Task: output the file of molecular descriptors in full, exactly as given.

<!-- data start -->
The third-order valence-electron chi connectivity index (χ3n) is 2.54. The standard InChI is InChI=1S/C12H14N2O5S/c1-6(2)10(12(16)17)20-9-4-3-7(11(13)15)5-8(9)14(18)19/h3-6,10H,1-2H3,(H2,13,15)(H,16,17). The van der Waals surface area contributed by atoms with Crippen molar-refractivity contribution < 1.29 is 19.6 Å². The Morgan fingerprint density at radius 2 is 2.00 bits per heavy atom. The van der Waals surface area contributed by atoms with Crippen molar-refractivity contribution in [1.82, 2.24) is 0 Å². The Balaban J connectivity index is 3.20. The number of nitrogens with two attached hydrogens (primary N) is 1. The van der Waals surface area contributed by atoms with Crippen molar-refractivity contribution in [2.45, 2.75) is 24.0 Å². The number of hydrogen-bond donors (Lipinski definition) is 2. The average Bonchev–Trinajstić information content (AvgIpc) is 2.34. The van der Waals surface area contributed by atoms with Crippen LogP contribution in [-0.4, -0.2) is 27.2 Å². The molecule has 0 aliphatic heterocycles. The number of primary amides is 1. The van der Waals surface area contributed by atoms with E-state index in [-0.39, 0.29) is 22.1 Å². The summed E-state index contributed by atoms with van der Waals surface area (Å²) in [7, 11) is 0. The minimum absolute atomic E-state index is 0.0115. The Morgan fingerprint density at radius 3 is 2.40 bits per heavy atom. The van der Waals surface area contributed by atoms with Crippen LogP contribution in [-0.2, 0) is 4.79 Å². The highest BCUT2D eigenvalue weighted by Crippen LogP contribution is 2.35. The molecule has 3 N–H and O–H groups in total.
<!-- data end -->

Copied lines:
The third-order valence-electron chi connectivity index (χ3n) is 2.54. The standard InChI is InChI=1S/C12H14N2O5S/c1-6(2)10(12(16)17)20-9-4-3-7(11(13)15)5-8(9)14(18)19/h3-6,10H,1-2H3,(H2,13,15)(H,16,17). The van der Waals surface area contributed by atoms with Crippen molar-refractivity contribution < 1.29 is 19.6 Å². The Morgan fingerprint density at radius 2 is 2.00 bits per heavy atom. The van der Waals surface area contributed by atoms with Crippen molar-refractivity contribution in [1.82, 2.24) is 0 Å². The Balaban J connectivity index is 3.20. The number of nitrogens with two attached hydrogens (primary N) is 1. The van der Waals surface area contributed by atoms with Crippen molar-refractivity contribution in [2.45, 2.75) is 24.0 Å². The number of hydrogen-bond donors (Lipinski definition) is 2. The average Bonchev–Trinajstić information content (AvgIpc) is 2.34. The van der Waals surface area contributed by atoms with Crippen LogP contribution in [-0.4, -0.2) is 27.2 Å². The molecule has 0 aliphatic heterocycles. The number of primary amides is 1. The van der Waals surface area contributed by atoms with E-state index in [-0.39, 0.29) is 22.1 Å². The summed E-state index contributed by atoms with van der Waals surface area (Å²) in [7, 11) is 0. The minimum absolute atomic E-state index is 0.0115. The Morgan fingerprint density at radius 3 is 2.40 bits per heavy atom. The van der Waals surface area contributed by atoms with Crippen LogP contribution in [-0.2, 0) is 4.79 Å². The highest BCUT2D eigenvalue weighted by Crippen LogP contribution is 2.35. The molecule has 3 N–H and O–H groups in total.